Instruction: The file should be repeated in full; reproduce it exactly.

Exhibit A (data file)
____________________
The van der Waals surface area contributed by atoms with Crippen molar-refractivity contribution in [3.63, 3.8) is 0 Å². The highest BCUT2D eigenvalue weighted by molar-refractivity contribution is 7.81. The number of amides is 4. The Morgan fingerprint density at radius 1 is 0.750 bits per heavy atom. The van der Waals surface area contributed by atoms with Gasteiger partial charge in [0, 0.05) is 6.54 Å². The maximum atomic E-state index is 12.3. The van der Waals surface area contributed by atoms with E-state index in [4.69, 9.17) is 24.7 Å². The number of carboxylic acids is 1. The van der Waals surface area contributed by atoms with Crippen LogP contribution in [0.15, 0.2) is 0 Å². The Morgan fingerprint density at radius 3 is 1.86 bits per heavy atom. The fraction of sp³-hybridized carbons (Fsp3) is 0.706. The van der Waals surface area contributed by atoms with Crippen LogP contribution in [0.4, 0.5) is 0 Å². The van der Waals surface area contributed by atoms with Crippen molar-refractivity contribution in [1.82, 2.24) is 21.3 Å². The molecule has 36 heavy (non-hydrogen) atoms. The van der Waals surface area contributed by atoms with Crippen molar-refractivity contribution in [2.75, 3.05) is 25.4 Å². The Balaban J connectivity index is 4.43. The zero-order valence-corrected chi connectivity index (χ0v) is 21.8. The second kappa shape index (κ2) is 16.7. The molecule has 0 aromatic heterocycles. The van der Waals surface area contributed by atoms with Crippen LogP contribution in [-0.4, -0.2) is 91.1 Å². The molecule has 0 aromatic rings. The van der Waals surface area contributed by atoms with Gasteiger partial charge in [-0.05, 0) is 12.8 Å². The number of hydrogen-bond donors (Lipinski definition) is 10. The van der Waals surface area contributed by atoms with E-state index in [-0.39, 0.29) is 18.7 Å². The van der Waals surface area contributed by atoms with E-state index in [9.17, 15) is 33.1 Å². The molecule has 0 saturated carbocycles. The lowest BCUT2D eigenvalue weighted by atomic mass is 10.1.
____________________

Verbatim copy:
The van der Waals surface area contributed by atoms with Crippen molar-refractivity contribution in [3.63, 3.8) is 0 Å². The highest BCUT2D eigenvalue weighted by molar-refractivity contribution is 7.81. The number of amides is 4. The Morgan fingerprint density at radius 1 is 0.750 bits per heavy atom. The van der Waals surface area contributed by atoms with Gasteiger partial charge in [0, 0.05) is 6.54 Å². The maximum atomic E-state index is 12.3. The van der Waals surface area contributed by atoms with E-state index in [4.69, 9.17) is 24.7 Å². The number of carboxylic acids is 1. The van der Waals surface area contributed by atoms with Crippen LogP contribution in [0.15, 0.2) is 0 Å². The Morgan fingerprint density at radius 3 is 1.86 bits per heavy atom. The fraction of sp³-hybridized carbons (Fsp3) is 0.706. The van der Waals surface area contributed by atoms with Crippen LogP contribution in [0.4, 0.5) is 0 Å². The van der Waals surface area contributed by atoms with Crippen molar-refractivity contribution in [1.82, 2.24) is 21.3 Å². The molecule has 36 heavy (non-hydrogen) atoms. The van der Waals surface area contributed by atoms with Crippen molar-refractivity contribution in [2.75, 3.05) is 25.4 Å². The Balaban J connectivity index is 4.43. The zero-order valence-corrected chi connectivity index (χ0v) is 21.8. The second kappa shape index (κ2) is 16.7. The molecule has 0 aromatic heterocycles. The van der Waals surface area contributed by atoms with Crippen LogP contribution in [-0.4, -0.2) is 91.1 Å². The molecule has 0 aromatic rings. The van der Waals surface area contributed by atoms with Gasteiger partial charge in [-0.05, 0) is 12.8 Å². The number of hydrogen-bond donors (Lipinski definition) is 10. The van der Waals surface area contributed by atoms with E-state index in [-0.39, 0.29) is 18.7 Å². The van der Waals surface area contributed by atoms with E-state index in [9.17, 15) is 33.1 Å². The molecule has 0 saturated carbocycles. The lowest BCUT2D eigenvalue weighted by atomic mass is 10.1.